is therefore recommended.
Skype will be used for the "virtual classroom". The System
running Windows 2000 or XP. (Windows 2000 users require DirectX
9.0 for video calls).
Internet connection (broadband is best, GPRS is not supported
for voice calls, and results may vary on a satellite
Speakers and microphone — built-in or separate.
also recommend that you have at least 400 MHz processor, 128 MB
RAM and 15 MB free disk space on your hard drive.
Skype can be downloaded for free at:
strategy we suggest is actually more like a list of
different strategies and ideas, because certainly with
language, we don't want a narrow or rigid linear
approach. The best approach is one of variety and fun.
The Lingo is loosely based on the Welsh "Wlpan"
is the Welsh spelling of a Hebrew word meaning "studio",
which has come to be used as the name of the intensive
immersion course for immigrants to Israel. The Welsh
borrowed this idea from the highly successful Israeli "Ulpanim"
[Ulpan courses]. The Lingo is based on the Wlpan
standard, which is conversational non-dialect Welsh,
based on Cymraeg Byw, which means "modern-day spoken
Welsh" [but which literally means "living Welsh"].
Mastering Cymraeg Byw, as opposed to literary Welsh, is
the goal, because the learner wants to integrate into
Welsh-speaking society, and do so as quickly as
possible. The most literary form of Welsh, used even
today, is based on the spoken Welsh of nine hundred
classes meet several times a week to enable students to
master basic Welsh as quickly as possible. The emphasis
is on conversational Welsh. Having classes two or more
times a week means that you learn more quickly because
you have less time to forget between lessons. Wlpan
courses are for beginners. By the end of an Wlpan
course, hard-working students should be able to have
simple conversations in Welsh.
the most important thing to remember to do in this
course is to listen to the sound files over and over and
repeat them over and over until you are totally
comfortable and familiar with the sounds of the
language. This is particularly important in the case of
Welsh, since it has quite a different sound structure
from that of English. When speaking a new language,
sometimes people get turned off because they think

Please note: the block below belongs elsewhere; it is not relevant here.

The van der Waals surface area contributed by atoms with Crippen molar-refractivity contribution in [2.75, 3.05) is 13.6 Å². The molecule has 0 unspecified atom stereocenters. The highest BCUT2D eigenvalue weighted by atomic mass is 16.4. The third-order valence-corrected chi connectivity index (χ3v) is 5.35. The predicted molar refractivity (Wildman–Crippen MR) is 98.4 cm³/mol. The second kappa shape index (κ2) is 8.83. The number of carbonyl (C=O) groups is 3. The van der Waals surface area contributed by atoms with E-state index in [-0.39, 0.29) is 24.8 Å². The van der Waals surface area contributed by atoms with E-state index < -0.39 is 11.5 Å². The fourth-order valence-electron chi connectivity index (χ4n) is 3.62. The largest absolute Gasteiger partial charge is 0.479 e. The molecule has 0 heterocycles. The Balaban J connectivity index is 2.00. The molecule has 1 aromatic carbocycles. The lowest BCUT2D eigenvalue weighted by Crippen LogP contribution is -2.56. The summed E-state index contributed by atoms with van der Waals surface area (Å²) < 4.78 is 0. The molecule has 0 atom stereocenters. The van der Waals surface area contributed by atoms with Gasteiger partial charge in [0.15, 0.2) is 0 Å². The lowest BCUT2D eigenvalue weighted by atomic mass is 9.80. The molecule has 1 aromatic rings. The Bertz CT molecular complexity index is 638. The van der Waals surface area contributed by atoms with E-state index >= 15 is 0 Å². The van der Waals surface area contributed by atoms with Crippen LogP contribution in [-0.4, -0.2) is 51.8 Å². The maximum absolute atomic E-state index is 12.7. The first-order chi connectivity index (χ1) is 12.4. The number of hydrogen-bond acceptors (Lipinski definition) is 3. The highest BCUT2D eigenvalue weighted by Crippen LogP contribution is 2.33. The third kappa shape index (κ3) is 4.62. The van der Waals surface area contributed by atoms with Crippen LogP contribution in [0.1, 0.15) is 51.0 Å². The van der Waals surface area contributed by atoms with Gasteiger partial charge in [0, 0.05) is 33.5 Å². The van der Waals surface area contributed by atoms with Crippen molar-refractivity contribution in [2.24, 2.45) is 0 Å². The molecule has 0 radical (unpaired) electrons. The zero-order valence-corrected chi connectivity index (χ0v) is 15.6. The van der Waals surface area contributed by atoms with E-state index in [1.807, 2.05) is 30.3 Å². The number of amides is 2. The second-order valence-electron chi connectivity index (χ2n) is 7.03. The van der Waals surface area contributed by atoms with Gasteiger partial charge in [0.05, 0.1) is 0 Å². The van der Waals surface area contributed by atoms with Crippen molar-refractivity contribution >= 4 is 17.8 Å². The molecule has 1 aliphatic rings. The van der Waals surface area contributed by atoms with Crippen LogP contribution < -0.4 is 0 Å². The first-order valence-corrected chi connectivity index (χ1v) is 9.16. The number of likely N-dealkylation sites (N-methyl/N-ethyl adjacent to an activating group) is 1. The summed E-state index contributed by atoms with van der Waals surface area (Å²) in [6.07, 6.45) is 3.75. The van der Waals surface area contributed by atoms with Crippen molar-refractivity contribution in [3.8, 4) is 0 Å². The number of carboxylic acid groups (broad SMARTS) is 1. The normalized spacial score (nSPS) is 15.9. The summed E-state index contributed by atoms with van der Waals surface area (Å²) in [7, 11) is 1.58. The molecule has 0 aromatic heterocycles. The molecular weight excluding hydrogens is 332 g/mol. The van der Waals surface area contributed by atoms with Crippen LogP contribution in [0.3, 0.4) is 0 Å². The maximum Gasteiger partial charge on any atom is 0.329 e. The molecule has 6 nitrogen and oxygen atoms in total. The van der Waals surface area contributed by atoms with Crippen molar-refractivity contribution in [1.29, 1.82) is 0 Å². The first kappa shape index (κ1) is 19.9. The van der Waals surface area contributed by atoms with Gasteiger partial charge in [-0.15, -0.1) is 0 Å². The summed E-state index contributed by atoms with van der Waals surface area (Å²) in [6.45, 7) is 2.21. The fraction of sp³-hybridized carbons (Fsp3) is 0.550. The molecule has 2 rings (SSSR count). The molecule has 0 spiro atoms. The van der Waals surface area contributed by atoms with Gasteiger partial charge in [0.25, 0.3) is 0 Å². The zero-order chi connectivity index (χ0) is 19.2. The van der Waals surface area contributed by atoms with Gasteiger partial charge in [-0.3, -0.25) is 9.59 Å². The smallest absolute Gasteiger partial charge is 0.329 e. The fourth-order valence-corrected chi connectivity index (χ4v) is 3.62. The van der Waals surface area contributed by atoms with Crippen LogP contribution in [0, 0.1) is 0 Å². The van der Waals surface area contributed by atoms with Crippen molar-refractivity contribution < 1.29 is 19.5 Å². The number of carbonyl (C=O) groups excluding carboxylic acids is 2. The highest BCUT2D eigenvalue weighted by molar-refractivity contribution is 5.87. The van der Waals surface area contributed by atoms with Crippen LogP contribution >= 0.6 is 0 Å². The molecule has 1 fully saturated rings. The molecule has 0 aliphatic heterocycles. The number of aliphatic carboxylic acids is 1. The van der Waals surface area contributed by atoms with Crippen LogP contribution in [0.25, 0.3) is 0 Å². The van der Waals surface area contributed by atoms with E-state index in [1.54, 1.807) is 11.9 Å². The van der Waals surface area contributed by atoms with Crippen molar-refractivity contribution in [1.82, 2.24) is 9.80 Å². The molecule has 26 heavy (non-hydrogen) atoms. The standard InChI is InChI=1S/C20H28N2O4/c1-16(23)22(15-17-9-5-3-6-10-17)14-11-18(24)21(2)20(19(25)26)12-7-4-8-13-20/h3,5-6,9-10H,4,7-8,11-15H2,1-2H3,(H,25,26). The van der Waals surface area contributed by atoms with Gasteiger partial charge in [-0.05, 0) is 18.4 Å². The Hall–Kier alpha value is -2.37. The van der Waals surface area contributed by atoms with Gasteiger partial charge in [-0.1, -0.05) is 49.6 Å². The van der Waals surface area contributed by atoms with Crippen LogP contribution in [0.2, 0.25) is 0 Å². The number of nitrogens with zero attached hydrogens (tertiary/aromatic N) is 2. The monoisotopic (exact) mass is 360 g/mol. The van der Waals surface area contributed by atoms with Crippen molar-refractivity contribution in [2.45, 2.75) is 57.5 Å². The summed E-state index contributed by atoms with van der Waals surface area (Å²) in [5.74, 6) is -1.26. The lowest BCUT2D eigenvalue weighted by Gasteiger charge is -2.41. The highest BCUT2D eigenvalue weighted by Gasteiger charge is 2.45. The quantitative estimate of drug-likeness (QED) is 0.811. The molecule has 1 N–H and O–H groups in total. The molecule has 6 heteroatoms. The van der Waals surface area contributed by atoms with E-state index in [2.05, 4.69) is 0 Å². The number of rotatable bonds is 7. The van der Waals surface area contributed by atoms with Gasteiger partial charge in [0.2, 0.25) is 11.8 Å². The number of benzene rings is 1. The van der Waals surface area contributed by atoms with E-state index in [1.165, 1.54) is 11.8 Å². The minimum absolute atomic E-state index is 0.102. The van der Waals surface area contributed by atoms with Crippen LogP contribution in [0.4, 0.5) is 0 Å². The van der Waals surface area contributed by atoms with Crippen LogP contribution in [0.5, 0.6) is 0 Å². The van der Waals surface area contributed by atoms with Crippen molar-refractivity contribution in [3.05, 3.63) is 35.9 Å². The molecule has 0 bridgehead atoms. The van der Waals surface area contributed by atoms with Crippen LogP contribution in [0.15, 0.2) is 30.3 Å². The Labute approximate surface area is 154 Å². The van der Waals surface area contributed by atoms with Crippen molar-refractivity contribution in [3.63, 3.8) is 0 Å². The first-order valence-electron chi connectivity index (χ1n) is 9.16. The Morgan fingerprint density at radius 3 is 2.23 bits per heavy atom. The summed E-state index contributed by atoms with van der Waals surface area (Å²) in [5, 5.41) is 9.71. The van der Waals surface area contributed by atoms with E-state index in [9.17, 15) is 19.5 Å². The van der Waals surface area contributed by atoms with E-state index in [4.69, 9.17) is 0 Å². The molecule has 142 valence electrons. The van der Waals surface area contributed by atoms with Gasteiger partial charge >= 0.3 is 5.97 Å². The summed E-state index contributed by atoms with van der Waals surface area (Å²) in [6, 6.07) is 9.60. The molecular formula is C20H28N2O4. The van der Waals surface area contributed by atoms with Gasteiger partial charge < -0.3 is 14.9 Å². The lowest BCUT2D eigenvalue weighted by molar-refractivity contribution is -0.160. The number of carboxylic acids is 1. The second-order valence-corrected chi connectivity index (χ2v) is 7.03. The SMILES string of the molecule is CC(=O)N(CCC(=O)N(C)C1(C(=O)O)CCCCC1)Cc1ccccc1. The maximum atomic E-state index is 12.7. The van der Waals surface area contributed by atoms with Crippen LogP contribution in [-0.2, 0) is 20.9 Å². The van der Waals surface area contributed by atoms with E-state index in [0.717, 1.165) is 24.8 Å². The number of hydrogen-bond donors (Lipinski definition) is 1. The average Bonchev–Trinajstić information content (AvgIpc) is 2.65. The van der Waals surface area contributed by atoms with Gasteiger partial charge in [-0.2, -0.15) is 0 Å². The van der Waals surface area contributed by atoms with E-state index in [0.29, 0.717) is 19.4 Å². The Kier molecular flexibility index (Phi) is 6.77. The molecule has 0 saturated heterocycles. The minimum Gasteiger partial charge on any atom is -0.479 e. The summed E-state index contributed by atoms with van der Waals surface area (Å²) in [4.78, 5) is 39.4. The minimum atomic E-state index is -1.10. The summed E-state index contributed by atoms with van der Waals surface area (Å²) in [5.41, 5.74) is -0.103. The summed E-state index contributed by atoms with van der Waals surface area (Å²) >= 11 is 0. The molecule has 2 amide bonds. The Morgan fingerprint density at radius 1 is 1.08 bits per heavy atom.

they can't pronounce it, and stop learning due to
frustration. It is important to have an open mind and
get to the stage where you have mastered the sounds to
enough of an extent to be able to "claim" the language
as "yours", or as one that you speak. It would be hard
to identify with a language without having mastered its
From the very beginning, please use only Welsh, as much
as is practically possible, with the instructor. Once
people speak one language with each other, it is almost
impossible to change to another one with that person.
This course is designed to help the students understand
enough of the language to be able to hold regular graded
conversations with the instructor. The instructor will
generally only use language that the students will have
Use Welsh as often as you can. Twice a day for 10
minutes is better than 3 hours once a week.
Use Welsh in as many different ways as you can, to
immerse yourself as much as possible. For example, you
can put Welsh-language labels on things around your
house. Try visual and aural ways to immerse yourself.
Use the following strategy: deliberately confining
yourself to saying what you can, how how can,
not exactly what you want to say, and by not
being afraid to make mistakes. You must consciously
sacrifice momentary perfection in your native language
for a gradual but guaranteed eventual fluency in Welsh.
Time and time again, it has been shown in language
classes that those who are afraid of making mistakes end
up saying very little and hence never become fluent in
the target language. This sort of struggle is a source
of fun for Europeans and others who have to be able to
communicate in 4 or 5 languages in one afternoon.
Persevere. Work hard. Be stubborn. Be imaginative.
Labels: Label everything possible in your home, car, and
office in Welsh only.
To-do Lists: Make all your to-do lists in Welsh:
shopping, organizing, etc.